The flip side of rights

Whenever I hear we Americans screaming about our rights, I cannot help but think of what Aleksandr Solzhenitsyn had to say about such rights.
The Soviet dissident who won the Nobel Prize in Literature after the publication of “The Gulag Archipelago” cautioned about focusing on the individual’s rights while ignoring the individual’s duty.
“The defense of individual rights,” he wrote, “has reached such extremes as to make society as a whole defenseless against certain individuals. It is time, in the West, to defend not so much human rights as human obligations.”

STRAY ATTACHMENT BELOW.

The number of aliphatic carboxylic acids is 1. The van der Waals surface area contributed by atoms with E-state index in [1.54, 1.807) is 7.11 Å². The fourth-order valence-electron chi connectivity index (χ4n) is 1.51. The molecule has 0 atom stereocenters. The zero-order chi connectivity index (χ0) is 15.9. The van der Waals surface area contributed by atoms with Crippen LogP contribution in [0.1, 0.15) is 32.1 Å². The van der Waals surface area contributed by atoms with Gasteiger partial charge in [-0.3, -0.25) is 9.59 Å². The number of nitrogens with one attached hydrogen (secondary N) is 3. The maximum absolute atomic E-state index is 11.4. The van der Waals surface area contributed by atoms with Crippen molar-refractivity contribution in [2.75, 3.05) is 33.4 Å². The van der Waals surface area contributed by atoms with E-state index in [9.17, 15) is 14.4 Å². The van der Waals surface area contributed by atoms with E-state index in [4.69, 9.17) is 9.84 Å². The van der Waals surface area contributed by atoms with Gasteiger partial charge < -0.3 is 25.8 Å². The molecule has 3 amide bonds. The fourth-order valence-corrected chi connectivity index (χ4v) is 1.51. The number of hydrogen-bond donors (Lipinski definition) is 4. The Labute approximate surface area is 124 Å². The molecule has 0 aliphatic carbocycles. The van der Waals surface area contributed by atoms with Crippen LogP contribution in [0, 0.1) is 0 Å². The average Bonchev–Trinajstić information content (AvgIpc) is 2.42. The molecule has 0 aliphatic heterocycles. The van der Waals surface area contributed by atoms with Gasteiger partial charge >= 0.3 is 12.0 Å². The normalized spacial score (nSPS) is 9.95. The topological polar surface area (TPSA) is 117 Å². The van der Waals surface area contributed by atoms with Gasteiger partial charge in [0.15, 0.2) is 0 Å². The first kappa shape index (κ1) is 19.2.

The theme of human obligations to one another is central in Solzhenitsyn’s writings and in his public addresses. “After the Western ideal of unlimited freedom,” he said, “after the Marxist concept of freedom as acceptance of the yoke of necessity—here is the true Christian definition of freedom. Freedom is self-restriction! Restriction of the self for the sake of others!”
We don’t hear “the sake of others” in current debates against mask-wearing or vaccinations, do we?
Quite the opposite.

Ed Ackerman